I knew not that, or when you would return, And at this late and trying hour, Did not have much wood to burn. Failing as that dying hearth, I'm old and worn, Quite weak and often ill; I fear now one day soon My eyes will close and be From worry, pains and needless sorrows, Eternally, Forever free. Then finally my hapless soul Can rest and bide with gracious God, Who will embrace me then with loving care, And there in pure and holy light, In paradise, Will my immortal spirit lie. So not much longer, Will you need to hear, My sad complaints, My sullen woes, Or listen to my selfish plaints.

For years with care and love, From duty to your home, I worked and labored hard to keep This manor's timber strong. I could not let the wood decay,

Nor let the stones that built your hearth From age and careless sad neglect, Crumble and then fall apart. The mortar I have sealed again So then the stones and wood could fare, Renewed, repaired, preserved and cured While wedded to the mortar's care.

But then, as time passed by I grew afraid, Uneasy, That your noble face and form, I never once again would see. But rather than returning home, You chose for many years to hide, Amidst this crude and wasted world, By wandering eternally, By stumbling, as it were, In anguish, hate and pain. It seemed to me that there, In colorless and lonely realms, You did And do belong. Not here, Where you could love and hope regain, And feel again the tie and bond You once to home and alpine breath With passion and with marvel cried!

Compassion, Or some courtesy is what I now desire, Not the rude and heartless, Questions you inquire. Some friendly gesture, word or smile Could help me stay here for awhile.

Faust suddenly realizes that he has been rude to Engel and that Engel did not deserve such a greeting at this late hour. In spite of the many long years he has been gone, he quickly regains his composure after hearing the voice of his old friend.

Faust. (much calmer).

Dear man, my old and noble trusted friend; My rude and shallow actions I cannot defend; You're right! For many years I wandered long From land to land, From town to town. Lost! And as you said, I found that nowhere I belong. Then tossed upon the seas and oceans vast, I wished to see my homeland, Here with you, Once more, at last! Know then, That as I traveled through these many years, Sweet thoughts of home crept back to me Of mountains, lakes and valleys deep, And these I yearned, with weary eyes With you, my friend, to see So I could one more time, For but one moment, Close my eyes and reap The pleasant dreams of peaceful sleep. Now let me find more wood to burn, So we can sit and talk, And then together, Speak and learn Of where the many years have fled, And then to where our destinies ... Our untold futures might be led.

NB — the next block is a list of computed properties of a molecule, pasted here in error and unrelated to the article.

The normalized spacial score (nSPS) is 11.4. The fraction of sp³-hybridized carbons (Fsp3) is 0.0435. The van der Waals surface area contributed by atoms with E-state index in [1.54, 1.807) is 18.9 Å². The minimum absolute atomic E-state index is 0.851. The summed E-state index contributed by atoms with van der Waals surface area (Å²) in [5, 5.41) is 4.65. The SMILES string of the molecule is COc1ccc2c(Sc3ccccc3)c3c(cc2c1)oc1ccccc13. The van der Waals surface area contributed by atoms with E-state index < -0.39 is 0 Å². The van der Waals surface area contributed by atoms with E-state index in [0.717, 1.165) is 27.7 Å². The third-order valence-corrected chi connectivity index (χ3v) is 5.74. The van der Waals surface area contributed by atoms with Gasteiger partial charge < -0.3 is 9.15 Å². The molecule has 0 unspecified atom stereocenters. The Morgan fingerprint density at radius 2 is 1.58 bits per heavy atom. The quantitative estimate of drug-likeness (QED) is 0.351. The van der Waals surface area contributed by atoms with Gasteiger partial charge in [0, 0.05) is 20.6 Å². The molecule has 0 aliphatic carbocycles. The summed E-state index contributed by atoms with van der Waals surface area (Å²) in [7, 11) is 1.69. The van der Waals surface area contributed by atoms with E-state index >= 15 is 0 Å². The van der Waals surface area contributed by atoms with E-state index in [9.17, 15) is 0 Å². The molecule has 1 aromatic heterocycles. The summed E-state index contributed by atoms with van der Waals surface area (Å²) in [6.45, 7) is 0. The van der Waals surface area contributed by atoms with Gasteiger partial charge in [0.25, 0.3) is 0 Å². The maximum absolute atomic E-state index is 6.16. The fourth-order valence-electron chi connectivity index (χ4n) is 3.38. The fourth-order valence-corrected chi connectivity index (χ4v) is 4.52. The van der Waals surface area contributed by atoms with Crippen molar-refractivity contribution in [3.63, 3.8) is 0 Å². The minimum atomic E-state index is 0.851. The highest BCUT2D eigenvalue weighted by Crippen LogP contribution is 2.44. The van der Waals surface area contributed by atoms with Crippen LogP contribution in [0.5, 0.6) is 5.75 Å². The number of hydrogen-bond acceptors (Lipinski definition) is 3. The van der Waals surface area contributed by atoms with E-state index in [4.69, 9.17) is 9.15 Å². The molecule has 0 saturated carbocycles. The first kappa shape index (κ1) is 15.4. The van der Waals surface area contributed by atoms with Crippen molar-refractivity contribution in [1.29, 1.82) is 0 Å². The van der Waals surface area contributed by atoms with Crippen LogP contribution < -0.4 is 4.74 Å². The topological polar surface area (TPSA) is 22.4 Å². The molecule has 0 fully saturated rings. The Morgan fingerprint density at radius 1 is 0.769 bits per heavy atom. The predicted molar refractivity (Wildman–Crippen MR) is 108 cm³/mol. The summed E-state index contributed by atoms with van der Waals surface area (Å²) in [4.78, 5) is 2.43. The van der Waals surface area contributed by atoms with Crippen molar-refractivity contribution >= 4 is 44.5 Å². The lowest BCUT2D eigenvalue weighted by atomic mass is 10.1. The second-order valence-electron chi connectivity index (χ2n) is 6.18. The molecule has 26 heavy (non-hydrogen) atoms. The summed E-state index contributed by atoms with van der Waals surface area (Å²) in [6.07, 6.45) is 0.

Faust, the doctor, tries to find more wood but there is not much left by the hearth. Frustrated, he throws in the few remaining logs and sits close to Engel. They look at each other silently. After a few minutes, Faust glances at the table in front of him and notices a strange black book bound and covered in thin, worn and tattered leather. He leans forward in his chair and grabs the book, stares at the title for a few moments and then opens it, flipping through some of the pages.

Faust. (expressing dismay and some shock at what he is reading).

What book is this? My name which only I possess, Which only I may own, Is here engraved upon this tattered, Blighted, spoiled and soiled cover. How does this unknown author then Dare print my honest, unassuming name On stained and faded pages, Etched, ensconced in stilted, stultifying text, Enhanced by pompous, senseless verses, Everywhere!

He flips through many pages randomly, sometimes stopping to read more thoroughly and sometimes simply glancing at some of the verses.

How could this be Without my nod ...? A written false, Biography!

He becomes indignant and, as he continues to flip through more pages of the book, sarcastic.

This author I have never met; He calls himself Anonymous; He humbles me with verse and rhyme As if I were a song to sing, A puppet, goose or silly thing. I rather that my life be prose So if my reputation grows, My story would be better set.

Faust raises his head quizzically from the book, then, looking at Engel with confusion and surprise, gestures at the strange book.

Who brought such whimsy fiction to my door, Such fanciful and flimsy scribbled lore? And left it rudely resting there As if it were some priceless parchment, old and rare. I sense it should be tossed into the hearth Or thrown with scorn upon our oaken floor! It seems this gesture has a hidden plot Portending something unknown, something foul; A portent shrouded with my Christian name Is something that I do not wish to know about. What kind of tempting game is this? What are the rules, the risks, the moves? It seems to me this ruse, Is cast with meditated schemes, And something that I do not want, To necessarily play and lose. Who dared to leave these worn and withered pages, Written as if they were scratched From long forgotten ages past?